US 3883114 A
A spool valve requiring a precisely cylindrical bore is cast about a wax core internally supported by a machined solid steel rod. Where desirable, the rod may be centered in a lathe and the wax portions of the core forming the bore are turned to the bore diameter. The casting is a powdered-metal filled resin spoxy resin which is formulated so that the exothermic curing reaction is controlled and does not affect the wax. The casting may be contained in a metal case which forms part or all of the mold. The mold is provided with a relatively soft elastomeric lining.
Description (OCR text may contain errors)
United States Patent Harris et a1.
[ VALVE BODY  Inventors: Bernard Harris, Bayside; Russell P.
Johnson; Gerald G. Lambert, both of Milwaukee, all of Wis.
 Assignee: Rexnord, Inc., Milwaukee, Wis.
 Filed: Mar. 26, 1973  App]. No.: 345,019
 US. Cl. 251/366; 264/135; 264/269; 425/D1G. 12; 249/D1G. 1
 Int. Cl. F16K 11/07 8 Field of Search 251/366, 368, 324; 137/375, 625.66; 425/D1G. 12, 117, 127;
 References Cited UNlTED STATES PATENTS 2,988,321 6/1961 Gilmont 251/368 X 3,185,437 5/1965 Rice 251/368 X 3,188,048 6/1965 Suther1and.. 251/368 X 3,206,530 9/1965 Boteler 251/368 X 3,211,164 1/1965 Bender et a1. 251/363 X 3,336,257 8/1967 Alvey 260/37 EP X 3,362,922 1/1968 Manasia et a1 260/37 EP X 3,366,603 l/1968 Klaus et a1. 260/37 EP X 3,395,890 8/1968 Eckert et a1. 251/368 X 1451 May 13,1975
OTHER PUBLICATIONS Handbook of Epoxy Resins, Pages 14-10, 11 and 21 to 25, TP 1180. E6 L4CB,
Primary E.\'aminerHenry T. Klinksiek Attorney, Agent, or FirmSughrue, Rothwell, Mion, Zinn & Macpeak  ABSTRACT A spool valve requiring a precisely cylindrical bore is cast about a wax core internally supported by a machined solid steel rod. Where desirable, the rod may be centered in a lathe and the wax portions of the core forming the bore are turned to the bore diameter. The casting is a powdered-metal filled resin spoxy resin which is formulated so that the exothermic curing reaction is controlled and does not affect the wax. The casting may be contained in a metal case which forms part or all of the mold. The mold is provided with a relatively soft elastomeric lining.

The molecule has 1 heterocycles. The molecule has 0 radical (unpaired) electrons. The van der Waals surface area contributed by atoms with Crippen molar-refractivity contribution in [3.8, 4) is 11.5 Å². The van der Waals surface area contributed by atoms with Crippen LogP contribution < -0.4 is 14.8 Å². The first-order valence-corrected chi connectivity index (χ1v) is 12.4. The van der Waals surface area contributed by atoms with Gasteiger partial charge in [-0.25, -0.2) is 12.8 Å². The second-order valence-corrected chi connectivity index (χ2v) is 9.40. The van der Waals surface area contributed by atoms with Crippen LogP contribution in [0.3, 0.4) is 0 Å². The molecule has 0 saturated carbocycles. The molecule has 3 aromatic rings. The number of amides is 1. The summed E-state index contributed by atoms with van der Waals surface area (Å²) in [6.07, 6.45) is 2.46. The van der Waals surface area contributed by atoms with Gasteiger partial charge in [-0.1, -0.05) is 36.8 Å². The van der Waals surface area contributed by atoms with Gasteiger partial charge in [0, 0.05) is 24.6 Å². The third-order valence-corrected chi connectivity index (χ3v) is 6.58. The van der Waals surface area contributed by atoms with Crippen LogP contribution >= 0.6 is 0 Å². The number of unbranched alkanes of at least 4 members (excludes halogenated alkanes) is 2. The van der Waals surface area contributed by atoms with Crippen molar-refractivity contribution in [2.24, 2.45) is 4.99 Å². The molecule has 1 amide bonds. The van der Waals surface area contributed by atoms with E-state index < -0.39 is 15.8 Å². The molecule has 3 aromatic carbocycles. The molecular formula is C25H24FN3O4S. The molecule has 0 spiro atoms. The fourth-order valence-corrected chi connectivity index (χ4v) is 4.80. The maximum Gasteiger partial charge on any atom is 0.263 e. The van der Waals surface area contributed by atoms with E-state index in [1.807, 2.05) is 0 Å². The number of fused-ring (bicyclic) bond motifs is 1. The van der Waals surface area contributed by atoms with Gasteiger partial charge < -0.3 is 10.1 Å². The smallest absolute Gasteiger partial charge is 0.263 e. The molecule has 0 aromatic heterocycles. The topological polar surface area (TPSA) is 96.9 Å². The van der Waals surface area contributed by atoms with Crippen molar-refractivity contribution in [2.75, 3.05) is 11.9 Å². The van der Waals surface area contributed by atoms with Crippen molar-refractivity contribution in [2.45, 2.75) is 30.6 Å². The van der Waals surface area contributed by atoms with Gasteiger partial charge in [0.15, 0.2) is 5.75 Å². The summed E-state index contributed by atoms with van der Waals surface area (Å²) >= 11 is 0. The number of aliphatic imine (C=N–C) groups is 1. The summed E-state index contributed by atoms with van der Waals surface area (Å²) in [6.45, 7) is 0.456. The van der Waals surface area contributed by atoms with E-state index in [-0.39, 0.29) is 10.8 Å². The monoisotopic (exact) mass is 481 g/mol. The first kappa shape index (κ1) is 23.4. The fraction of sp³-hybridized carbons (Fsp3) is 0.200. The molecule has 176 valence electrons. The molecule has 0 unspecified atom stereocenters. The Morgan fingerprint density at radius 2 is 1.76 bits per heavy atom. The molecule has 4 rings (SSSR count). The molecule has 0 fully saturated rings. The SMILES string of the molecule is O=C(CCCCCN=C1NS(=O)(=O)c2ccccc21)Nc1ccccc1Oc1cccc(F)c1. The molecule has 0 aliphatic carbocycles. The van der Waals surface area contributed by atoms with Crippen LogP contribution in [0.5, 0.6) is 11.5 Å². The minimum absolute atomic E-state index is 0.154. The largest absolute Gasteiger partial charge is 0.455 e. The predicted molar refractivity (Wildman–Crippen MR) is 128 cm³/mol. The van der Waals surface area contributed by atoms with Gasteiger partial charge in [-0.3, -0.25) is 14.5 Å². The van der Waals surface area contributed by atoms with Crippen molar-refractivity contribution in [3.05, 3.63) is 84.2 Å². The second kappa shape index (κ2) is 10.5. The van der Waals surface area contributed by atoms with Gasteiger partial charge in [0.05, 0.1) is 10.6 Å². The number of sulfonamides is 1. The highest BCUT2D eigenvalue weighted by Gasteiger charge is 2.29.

12 Claims, 8 Drawing Figures PMENIED HAY I 3 i975 SHEET 2 9F 2 VALVE BODY BACKGROUND OF THE INVENTION 1. Field of the Invention Metal particle-filled epoxy casting forming a valve body within a rigid metal shell.
2. Prior art The method of casting intricate shapes with the lost wax process is itself one of the oldest arts. However, in adapting metal filled epoxy resins to this old art, the solutions of some problems which are encountered require other than the usual skill of the art. I
US Pat. No. 3,0l7,90l shows a valve with an intricate valve body comprising a multiplicity of parts. It is an object of the present invention to make such a valve body of single casting requiring no subsequent machining and at most only nominal dimensional corrections of the bore by honing where required.
SUMMARY OF THE INVENTION The present invention provides for casting a valve body with a wax core which is supported on a metal rod and with the metal of the mold allows the exothermic reaction of the setting resin to proceed without affecting the dimensions of the mold so that a near-perfect cylindrical bore is provided after the wax is removed with mild heat and the rod is withdrawn. The interior of the shell is first painted with an elastomeric material to form a relatively soft film between the uncured resin and the shell. During curing of the resin the elastomer hardens to secure the hardened resin in the shell and provide a fluid seal around the valve passages.
FIG. 4 is a plan view showing in part the method of turning the core for the mold, where desired.
FIG. 5 is a plan view of the valve including a solenoid spool operator attached to each end of the valve body. Part of the valve body is broken away and sectioned in a plane at the centerline of the aligned bores for the spool, not shown.
FIG. 6 is a side elevation of the valve. The base and the valve body are sectioned in a vertical plane at the centerline of the bore for the spool.
FIG. 7 is a section taken on line 77 of FIG. 5.
FIG. 8 is a section taken on line 8--8 of FIG. 5.
DESCRIPTION OF THE PREFERRED EMBODIMENT:
The valve shown in part in FIGS. 5-8 includes the base 11, the valve body 12 removably secured by the bolts 13 to basell and the solenoid operator units 14 removably secured by the bolts 15 to the ends of valve body 12. The ends of base 11 are provided with the flanges 16 by which the base is secured to the machine or other structural member which is to support the valve. The sides of base 11 are provided with threaded ports including port 11a by which the several fluid supply lines, not shown, are connected to the base. The
several ports communicate with particular chambers 17 having rectangular openings in the flat upper surface of base 11. The two end openings are joined by the passage 18 so that they both communicate with a single port; port 11a as shown communicates with one of the intermediate openings 11b.